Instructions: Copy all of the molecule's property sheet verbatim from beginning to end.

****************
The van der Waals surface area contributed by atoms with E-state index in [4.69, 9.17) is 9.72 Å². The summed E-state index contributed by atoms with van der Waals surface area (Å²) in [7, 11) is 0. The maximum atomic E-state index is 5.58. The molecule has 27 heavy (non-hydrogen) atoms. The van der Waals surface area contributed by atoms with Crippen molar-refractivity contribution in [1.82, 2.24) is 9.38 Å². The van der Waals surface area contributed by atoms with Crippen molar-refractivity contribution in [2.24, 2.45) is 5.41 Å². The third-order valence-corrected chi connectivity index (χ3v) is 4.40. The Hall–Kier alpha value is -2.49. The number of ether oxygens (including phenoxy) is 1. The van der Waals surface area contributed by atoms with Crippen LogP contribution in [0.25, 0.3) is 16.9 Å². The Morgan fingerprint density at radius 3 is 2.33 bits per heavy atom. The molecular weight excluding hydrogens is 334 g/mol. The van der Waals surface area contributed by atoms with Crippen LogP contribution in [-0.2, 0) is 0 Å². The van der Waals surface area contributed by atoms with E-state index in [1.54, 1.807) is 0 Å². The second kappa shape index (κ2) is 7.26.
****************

The van der Waals surface area contributed by atoms with E-state index in [4.69, 9.17) is 9.72 Å². The summed E-state index contributed by atoms with van der Waals surface area (Å²) in [7, 11) is 0. The maximum atomic E-state index is 5.58. The molecule has 27 heavy (non-hydrogen) atoms. The van der Waals surface area contributed by atoms with Crippen molar-refractivity contribution in [1.82, 2.24) is 9.38 Å². The van der Waals surface area contributed by atoms with Crippen molar-refractivity contribution in [2.24, 2.45) is 5.41 Å². The third-order valence-corrected chi connectivity index (χ3v) is 4.40. The Hall–Kier alpha value is -2.49. The number of ether oxygens (including phenoxy) is 1. The van der Waals surface area contributed by atoms with Crippen LogP contribution in [0.25, 0.3) is 16.9 Å². The Morgan fingerprint density at radius 3 is 2.33 bits per heavy atom. The molecular weight excluding hydrogens is 334 g/mol. The van der Waals surface area contributed by atoms with Crippen LogP contribution in [-0.2, 0) is 0 Å². The van der Waals surface area contributed by atoms with E-state index in [1.54, 1.807) is 0 Å². The second kappa shape index (κ2) is 7.26.